Modern teaching of arithmetic illustrates what I mean. From the time an [sic] arithmetic has been used, teachers who have been loyal to tradition, taught arithmetical processes never employed in the business world. They have failed to observe that in practical arithmetic it is imperative that the student knows how to add, subtract, multiply and divide whole numbers and fractions rapidly and accurately. The boy or girl who can do this will find his path strewn with roses because all else in arithmetic grows out of the requirements of the business world. After the student is adept in using the four fundamental processes he can, if wisely directed, easily become familiar with modern business usages. The "how" he learns from lumberman, carpenters, builders, paper hangers, mason, druggist, grocers, bankers, and so forth. I am at a loss to explain the sluggishness and indifference of so-called educators to the actual demands of the world they live in. Of course it is easier to follow tradition.
The same form of stupidity prevails in the teaching of the English language, the most important subject in the curriculum of a secondary school. The child enters the primary school with a vocabulary of words that have come to him in his life relations. As a rule he can neither read nor write when he is first enrolled. For that reason, or rather because the teacher is a slave to tradition, she at once teaches him to read and write instead of teaching him to read and talk. All through life nine hundred and ninety nine of his communications will be oral. He will not carry a pencil and notebook about with him. He will just talk. But the teacher asks the child to write sentences, learn the use of capitals and punctuation marks. She spends hours blue-penciling the papers handed in by her pupils, and still the children do not acquire skill in the use of English. Year after year this wasteful and irksome work goes on. I am not denying the value of capitals and punctuation marks. I simply maintain that there is a time and place for this form of drill. Strange that so many teachers never think of their own experience in trying to master the English language. In childhood speech is the all important art unless the art of thinking shall be given first consideration. The human when speaking slowly utters one hundred twenty-five to one hundred fifty words per minutes. In writing, his speed is twenty to twenty-five words per minute. The task of learning a language by writing is therefore tedious and next to impossible. If thinking is primary, and I most emphatically think it is, then the oral method is imperative.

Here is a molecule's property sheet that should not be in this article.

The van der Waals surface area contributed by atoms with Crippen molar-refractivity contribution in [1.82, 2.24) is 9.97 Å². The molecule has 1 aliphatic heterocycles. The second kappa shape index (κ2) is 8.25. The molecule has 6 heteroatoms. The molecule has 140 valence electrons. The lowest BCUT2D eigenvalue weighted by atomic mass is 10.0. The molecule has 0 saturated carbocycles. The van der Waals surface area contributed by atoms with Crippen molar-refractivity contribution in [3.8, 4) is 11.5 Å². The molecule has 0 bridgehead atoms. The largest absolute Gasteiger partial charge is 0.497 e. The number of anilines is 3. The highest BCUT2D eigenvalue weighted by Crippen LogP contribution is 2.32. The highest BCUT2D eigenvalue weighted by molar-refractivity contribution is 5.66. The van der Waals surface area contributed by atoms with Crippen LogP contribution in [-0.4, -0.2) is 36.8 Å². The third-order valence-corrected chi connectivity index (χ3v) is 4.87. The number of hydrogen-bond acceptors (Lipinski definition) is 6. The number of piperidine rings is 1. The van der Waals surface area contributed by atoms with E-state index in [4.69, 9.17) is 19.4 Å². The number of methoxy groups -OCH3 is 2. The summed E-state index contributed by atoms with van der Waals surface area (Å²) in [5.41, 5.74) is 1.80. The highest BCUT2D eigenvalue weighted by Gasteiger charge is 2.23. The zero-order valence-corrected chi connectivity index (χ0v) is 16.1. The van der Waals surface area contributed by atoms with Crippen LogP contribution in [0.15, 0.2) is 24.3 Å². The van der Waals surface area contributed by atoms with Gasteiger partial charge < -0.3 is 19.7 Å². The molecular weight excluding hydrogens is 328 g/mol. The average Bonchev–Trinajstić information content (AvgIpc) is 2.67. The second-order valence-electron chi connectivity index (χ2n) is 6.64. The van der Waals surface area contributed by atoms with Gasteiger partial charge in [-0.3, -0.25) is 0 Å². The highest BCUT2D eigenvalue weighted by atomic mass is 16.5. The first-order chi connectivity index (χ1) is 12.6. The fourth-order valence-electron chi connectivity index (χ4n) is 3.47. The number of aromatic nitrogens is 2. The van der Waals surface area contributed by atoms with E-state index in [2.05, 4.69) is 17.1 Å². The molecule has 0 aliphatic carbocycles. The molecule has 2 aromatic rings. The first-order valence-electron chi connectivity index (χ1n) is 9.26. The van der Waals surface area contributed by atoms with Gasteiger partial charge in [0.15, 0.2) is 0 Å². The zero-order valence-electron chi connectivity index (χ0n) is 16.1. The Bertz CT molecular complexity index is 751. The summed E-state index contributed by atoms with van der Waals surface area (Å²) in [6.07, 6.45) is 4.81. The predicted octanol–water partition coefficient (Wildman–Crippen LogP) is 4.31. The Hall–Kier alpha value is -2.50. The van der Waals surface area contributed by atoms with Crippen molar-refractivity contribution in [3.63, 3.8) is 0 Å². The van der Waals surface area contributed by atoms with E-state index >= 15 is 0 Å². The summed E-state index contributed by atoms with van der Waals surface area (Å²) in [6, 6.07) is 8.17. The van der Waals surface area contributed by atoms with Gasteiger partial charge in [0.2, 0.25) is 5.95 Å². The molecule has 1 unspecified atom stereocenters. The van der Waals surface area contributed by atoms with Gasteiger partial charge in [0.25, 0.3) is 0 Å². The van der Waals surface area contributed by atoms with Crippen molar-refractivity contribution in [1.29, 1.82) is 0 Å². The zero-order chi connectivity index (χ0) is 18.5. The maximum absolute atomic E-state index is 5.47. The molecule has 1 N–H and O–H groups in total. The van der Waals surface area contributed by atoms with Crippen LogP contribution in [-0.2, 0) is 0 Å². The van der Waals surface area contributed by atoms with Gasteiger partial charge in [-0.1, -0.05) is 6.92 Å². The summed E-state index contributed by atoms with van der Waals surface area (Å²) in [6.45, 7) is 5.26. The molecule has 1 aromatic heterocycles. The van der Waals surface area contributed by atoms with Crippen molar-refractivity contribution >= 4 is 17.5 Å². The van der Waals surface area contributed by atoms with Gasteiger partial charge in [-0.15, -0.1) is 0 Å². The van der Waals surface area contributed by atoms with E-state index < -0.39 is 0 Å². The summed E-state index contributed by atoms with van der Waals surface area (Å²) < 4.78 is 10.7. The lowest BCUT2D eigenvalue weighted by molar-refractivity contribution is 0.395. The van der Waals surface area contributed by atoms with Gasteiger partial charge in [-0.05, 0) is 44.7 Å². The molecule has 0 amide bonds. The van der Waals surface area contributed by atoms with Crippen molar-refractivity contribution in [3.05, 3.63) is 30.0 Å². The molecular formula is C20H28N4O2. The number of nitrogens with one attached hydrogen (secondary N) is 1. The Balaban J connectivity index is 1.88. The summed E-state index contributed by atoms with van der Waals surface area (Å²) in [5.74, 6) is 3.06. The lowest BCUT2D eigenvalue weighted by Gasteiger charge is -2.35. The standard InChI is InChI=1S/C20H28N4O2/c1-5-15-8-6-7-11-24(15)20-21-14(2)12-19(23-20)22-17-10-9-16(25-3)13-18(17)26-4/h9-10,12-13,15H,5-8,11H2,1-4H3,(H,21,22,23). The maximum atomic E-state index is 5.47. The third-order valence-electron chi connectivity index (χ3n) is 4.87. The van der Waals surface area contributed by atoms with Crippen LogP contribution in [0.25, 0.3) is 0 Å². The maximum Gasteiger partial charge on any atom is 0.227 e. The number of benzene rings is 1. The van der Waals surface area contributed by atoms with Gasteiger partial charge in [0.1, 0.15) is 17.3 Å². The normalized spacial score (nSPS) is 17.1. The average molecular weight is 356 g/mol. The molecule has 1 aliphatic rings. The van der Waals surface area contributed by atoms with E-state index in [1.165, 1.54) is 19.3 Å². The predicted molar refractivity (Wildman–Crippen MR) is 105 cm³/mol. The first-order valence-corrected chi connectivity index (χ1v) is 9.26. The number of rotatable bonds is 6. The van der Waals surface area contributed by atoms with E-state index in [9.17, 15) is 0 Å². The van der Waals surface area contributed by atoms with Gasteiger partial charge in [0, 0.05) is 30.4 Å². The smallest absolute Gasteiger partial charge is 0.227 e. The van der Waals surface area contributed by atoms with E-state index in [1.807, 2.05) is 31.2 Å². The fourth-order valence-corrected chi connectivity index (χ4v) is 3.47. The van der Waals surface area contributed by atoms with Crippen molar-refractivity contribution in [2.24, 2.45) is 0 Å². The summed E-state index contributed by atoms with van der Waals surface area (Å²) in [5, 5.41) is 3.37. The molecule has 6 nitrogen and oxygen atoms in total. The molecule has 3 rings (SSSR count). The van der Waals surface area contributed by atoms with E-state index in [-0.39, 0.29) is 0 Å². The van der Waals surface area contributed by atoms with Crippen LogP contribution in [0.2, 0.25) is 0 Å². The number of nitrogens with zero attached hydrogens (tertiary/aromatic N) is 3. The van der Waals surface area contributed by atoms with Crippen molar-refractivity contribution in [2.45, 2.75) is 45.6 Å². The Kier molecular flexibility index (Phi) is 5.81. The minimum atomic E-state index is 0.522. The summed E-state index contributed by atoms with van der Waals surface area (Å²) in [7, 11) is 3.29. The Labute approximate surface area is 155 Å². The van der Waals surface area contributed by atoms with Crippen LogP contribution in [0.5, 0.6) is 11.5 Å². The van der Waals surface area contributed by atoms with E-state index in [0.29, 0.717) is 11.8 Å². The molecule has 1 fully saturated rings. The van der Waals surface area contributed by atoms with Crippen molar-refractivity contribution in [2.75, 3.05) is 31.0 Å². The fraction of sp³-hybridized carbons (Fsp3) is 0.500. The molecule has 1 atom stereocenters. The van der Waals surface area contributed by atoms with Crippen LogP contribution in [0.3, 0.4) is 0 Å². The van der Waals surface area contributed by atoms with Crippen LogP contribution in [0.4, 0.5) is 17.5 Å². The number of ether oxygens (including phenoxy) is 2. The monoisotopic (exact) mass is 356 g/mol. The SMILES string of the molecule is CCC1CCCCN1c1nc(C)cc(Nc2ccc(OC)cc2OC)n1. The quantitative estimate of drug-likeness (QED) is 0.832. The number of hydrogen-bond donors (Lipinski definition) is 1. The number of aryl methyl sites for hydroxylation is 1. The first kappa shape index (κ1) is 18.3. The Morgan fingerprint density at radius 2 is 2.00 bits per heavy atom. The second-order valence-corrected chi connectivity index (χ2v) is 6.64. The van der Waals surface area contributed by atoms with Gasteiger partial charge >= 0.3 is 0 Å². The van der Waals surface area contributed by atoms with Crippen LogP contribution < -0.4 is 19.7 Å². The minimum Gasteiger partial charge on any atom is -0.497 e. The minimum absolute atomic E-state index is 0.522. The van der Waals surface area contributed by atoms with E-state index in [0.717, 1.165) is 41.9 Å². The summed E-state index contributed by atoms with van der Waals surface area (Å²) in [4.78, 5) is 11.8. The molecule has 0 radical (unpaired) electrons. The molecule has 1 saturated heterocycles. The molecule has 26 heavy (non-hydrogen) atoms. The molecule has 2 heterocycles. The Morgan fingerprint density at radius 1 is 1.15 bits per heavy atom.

I do not speak of arithmetic and the English language in order to present a method, although the method is implied, but for the primary purpose of directing attention to the importance of giving education the place it deserves in our life relations. Education is for the enrichment of life rather than for ornamentation.
Modern school curriculums should be simplified; should be confined to a few essential things, and these few things should be taught so that they will stick. If taught in harmony with actual life needs, success is assured.
I am not in sympathy with commencement addresses that speak of education as a process that can be completed in four years or more and said completion is ratified by conferring a diploma. Education is life. It involves growth, development and training.